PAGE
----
Construction starts dropped 13% in March from February’s level, to a seasonally adjusted annual rate of $633.3 billion, Dodge Data & Analytics reports.
In its latest monthly construction report, released on April 21, Dodge D&A also says that megaproject starts in February skewed the comparison.
If projects valued at more than $1 billion are excluded from both months' figures, March’s total is up 4% from February’s, Dodge D&A said. (ENR is part of Dodge D&A.)
Robert A. Murray, Dodge D&A chief economist, said in a statement: “The presence of unusually large projects will affect the month-to-month pattern for construction starts and that’s certainly been true during the early months of 2015.”
For example, February’s starts included an $8.4-billion liquefied natural gas export terminal in Louisiana, a $1.2-billion solar-energy project in California and a $3-billion ethane cracker and propane dehydrogenation facility in Texas.
March wasn’t devoid of megaprojects: a $2.3-billion highway project got under way in Florida during the month.
The Dodge Index for March was 134, compared with a revised 155 for February and 132 in January. The index for 2014 averaged 124. The 2000 level equals 100.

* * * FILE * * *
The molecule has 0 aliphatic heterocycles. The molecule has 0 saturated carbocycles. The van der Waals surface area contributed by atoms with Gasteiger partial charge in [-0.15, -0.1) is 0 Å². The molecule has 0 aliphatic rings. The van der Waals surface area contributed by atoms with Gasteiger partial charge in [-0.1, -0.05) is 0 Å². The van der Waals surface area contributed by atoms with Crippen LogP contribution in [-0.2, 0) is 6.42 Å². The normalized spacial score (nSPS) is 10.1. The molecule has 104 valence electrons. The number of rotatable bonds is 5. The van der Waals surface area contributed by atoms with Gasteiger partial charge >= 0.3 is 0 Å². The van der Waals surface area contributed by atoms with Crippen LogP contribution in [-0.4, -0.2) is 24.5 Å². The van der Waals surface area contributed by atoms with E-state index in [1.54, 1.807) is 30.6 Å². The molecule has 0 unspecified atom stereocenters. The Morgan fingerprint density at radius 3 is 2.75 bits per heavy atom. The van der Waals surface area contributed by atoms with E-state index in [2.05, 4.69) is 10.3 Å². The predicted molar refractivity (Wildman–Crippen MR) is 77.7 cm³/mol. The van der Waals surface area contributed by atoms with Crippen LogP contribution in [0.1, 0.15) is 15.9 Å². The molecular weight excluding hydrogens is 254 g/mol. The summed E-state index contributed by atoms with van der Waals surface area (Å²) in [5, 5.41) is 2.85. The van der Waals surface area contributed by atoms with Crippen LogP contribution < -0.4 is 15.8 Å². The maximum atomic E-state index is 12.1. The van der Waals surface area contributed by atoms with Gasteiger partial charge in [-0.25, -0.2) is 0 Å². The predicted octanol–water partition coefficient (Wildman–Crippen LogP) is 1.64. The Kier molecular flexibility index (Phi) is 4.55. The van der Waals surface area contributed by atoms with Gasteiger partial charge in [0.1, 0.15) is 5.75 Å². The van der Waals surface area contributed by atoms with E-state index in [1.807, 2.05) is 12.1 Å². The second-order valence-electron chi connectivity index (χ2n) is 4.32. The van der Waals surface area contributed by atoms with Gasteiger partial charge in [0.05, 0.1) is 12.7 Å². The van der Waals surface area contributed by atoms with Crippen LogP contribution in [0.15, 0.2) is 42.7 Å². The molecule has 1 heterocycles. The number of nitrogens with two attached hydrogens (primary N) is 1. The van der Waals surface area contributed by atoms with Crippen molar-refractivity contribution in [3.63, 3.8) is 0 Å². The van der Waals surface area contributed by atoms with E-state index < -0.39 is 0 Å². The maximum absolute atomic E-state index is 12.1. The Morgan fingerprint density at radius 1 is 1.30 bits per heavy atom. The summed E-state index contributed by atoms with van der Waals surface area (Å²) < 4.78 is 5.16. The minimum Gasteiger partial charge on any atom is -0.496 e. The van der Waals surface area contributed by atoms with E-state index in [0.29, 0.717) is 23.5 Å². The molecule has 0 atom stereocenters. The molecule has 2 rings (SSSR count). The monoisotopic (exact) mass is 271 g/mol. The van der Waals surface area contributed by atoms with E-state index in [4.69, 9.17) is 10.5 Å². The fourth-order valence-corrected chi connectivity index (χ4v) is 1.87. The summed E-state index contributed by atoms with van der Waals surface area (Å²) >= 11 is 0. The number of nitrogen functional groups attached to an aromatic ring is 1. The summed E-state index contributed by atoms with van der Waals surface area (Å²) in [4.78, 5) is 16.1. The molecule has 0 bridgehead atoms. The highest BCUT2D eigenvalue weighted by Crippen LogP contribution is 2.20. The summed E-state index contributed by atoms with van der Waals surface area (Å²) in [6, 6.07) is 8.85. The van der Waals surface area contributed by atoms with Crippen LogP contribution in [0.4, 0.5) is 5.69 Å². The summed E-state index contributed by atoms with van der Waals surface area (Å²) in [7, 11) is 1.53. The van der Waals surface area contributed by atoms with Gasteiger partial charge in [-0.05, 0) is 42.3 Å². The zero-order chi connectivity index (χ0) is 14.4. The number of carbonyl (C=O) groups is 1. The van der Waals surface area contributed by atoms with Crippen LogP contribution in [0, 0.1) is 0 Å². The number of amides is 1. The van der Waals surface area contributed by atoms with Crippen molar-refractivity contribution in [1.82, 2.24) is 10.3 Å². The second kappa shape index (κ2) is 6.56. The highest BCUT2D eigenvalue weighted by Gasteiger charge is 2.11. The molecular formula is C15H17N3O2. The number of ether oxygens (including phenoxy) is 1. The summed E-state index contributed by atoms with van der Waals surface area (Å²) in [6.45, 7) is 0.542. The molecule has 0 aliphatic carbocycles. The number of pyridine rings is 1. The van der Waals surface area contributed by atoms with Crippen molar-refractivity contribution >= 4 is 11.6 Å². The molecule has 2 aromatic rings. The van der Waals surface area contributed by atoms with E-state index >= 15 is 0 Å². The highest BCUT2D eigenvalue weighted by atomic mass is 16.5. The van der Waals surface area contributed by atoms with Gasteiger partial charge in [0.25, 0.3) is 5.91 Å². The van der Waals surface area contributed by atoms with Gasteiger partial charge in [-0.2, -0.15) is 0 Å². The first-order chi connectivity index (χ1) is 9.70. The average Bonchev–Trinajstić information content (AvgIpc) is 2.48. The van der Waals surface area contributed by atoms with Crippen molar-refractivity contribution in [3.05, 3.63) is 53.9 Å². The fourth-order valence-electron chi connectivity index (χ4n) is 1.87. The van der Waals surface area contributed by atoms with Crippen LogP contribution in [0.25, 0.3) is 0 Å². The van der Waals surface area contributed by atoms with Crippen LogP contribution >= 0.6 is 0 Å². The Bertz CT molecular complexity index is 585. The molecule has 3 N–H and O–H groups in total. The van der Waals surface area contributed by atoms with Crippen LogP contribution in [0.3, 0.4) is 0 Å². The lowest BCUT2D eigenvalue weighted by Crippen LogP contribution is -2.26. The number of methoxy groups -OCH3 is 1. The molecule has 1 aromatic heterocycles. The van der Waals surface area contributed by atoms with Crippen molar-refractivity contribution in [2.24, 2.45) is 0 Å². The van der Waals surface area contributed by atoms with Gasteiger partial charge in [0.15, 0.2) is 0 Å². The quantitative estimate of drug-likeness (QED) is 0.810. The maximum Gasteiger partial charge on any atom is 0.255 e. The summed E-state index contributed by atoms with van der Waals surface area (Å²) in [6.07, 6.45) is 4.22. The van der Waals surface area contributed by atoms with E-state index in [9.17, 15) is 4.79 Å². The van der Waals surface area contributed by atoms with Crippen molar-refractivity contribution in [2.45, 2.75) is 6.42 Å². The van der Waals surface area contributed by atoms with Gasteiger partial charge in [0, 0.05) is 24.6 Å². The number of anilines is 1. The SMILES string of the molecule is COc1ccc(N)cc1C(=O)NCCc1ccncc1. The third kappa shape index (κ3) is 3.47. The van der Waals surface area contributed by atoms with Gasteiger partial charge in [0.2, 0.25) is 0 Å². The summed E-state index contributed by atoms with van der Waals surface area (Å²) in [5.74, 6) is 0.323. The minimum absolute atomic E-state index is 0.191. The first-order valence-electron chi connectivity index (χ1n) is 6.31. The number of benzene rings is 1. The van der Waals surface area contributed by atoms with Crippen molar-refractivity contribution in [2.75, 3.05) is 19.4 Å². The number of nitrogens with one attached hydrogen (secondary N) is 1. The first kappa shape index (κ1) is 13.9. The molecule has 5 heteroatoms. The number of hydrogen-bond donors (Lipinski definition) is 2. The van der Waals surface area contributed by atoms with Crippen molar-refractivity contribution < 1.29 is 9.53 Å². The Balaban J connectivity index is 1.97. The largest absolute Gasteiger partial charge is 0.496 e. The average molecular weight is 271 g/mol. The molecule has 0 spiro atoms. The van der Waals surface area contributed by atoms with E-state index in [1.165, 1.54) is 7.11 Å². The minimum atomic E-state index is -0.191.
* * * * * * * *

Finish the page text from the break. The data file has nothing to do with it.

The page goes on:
For a longer-range look at construction trends, Dodge D&A said that starts for the first quarter of 2015 rose 28% from the same period last year. Those figures aren’t adjusted for seasonal variations.
Looking at March's month-over-month results for construction segments, nonresidential building dipped 19% after a 43% jump in February, as manufacturing, commercial building, offices, and warehouses all posted double-digit decreases.
Retail facilities, on the other hand, climbed 13% last month.
Nonbuilding projects’ 22% decline was due to a 73% drop in the electric utility-gas plant segment, Dodge D&A said.
Public works, however, was a bright spot, including a 30% gain in highway and bridge construction, paced by Florida’s $2.3-billion Interstate 4 upgrade.
Murray said, “Although there’s concern that public works construction will be dampened by the uncertainty caused by the soon-to-expire federal transportation legislation, a healthy amount of highway and bridge work has reached the construction-start stage so far in 2015.”
The current highway-transit authorization measure lapses May 31.
Miscellaneous public works, which includes pipelines, surged 86% last month and the river-harbor and water supply categories recorded double-digit increases.
Residential construction was about flat with February at a $251.4-billion annual rate, Dodge D&A said.
Multifamily projects slipped 4% after a 45% gain in February.
As the death toll from the record-setting hurricane mounts in the Bahamas and damage estimates there and in the U.S. head into the billions, industry experts see increasing pressure to address infrastructure resilience.